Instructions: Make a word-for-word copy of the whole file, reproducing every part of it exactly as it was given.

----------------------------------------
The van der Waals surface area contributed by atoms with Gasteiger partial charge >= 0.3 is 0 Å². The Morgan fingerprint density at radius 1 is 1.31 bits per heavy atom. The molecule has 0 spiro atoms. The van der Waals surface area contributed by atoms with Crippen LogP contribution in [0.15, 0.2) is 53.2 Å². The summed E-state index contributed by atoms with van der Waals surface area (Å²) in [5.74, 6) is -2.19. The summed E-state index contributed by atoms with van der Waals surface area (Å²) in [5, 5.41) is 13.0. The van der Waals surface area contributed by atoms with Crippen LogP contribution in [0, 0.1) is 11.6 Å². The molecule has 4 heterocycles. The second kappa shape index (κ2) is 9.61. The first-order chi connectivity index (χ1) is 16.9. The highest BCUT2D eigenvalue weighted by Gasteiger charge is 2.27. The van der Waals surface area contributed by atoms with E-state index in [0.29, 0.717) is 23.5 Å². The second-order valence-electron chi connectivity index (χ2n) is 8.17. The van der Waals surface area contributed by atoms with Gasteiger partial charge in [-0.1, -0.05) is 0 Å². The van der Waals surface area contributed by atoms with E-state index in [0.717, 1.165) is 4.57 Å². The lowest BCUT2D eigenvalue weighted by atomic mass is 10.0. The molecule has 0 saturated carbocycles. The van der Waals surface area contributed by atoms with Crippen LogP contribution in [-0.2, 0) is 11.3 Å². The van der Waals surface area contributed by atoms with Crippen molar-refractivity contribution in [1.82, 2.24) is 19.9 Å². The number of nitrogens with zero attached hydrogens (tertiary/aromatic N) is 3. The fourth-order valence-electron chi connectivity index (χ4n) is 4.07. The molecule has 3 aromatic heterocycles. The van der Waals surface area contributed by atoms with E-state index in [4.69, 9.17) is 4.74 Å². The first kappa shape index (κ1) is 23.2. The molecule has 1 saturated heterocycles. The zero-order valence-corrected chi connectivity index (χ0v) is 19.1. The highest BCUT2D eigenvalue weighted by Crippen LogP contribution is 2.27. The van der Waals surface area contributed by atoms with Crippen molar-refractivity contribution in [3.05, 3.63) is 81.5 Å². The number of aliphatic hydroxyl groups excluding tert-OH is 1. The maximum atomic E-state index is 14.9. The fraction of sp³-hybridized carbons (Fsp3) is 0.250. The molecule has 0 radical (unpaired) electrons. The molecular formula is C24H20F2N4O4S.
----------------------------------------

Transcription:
The van der Waals surface area contributed by atoms with Gasteiger partial charge >= 0.3 is 0 Å². The Morgan fingerprint density at radius 1 is 1.31 bits per heavy atom. The molecule has 0 spiro atoms. The van der Waals surface area contributed by atoms with Crippen LogP contribution in [0.15, 0.2) is 53.2 Å². The summed E-state index contributed by atoms with van der Waals surface area (Å²) in [5.74, 6) is -2.19. The summed E-state index contributed by atoms with van der Waals surface area (Å²) in [5, 5.41) is 13.0. The van der Waals surface area contributed by atoms with Crippen LogP contribution in [0, 0.1) is 11.6 Å². The molecule has 4 heterocycles. The second kappa shape index (κ2) is 9.61. The first-order chi connectivity index (χ1) is 16.9. The highest BCUT2D eigenvalue weighted by Gasteiger charge is 2.27. The van der Waals surface area contributed by atoms with E-state index in [0.29, 0.717) is 23.5 Å². The second-order valence-electron chi connectivity index (χ2n) is 8.17. The van der Waals surface area contributed by atoms with Gasteiger partial charge in [-0.1, -0.05) is 0 Å². The van der Waals surface area contributed by atoms with E-state index in [0.717, 1.165) is 4.57 Å². The lowest BCUT2D eigenvalue weighted by atomic mass is 10.0. The molecule has 0 saturated carbocycles. The van der Waals surface area contributed by atoms with Crippen LogP contribution in [-0.2, 0) is 11.3 Å². The van der Waals surface area contributed by atoms with Crippen molar-refractivity contribution in [1.82, 2.24) is 19.9 Å². The number of nitrogens with zero attached hydrogens (tertiary/aromatic N) is 3. The fourth-order valence-electron chi connectivity index (χ4n) is 4.07. The molecule has 3 aromatic heterocycles. The van der Waals surface area contributed by atoms with E-state index in [4.69, 9.17) is 4.74 Å². The first kappa shape index (κ1) is 23.2. The molecule has 1 saturated heterocycles. The zero-order valence-corrected chi connectivity index (χ0v) is 19.1. The highest BCUT2D eigenvalue weighted by Crippen LogP contribution is 2.27. The van der Waals surface area contributed by atoms with Crippen molar-refractivity contribution in [3.05, 3.63) is 81.5 Å². The number of aliphatic hydroxyl groups excluding tert-OH is 1. The maximum atomic E-state index is 14.9. The fraction of sp³-hybridized carbons (Fsp3) is 0.250. The molecule has 0 radical (unpaired) electrons. The molecular formula is C24H20F2N4O4S.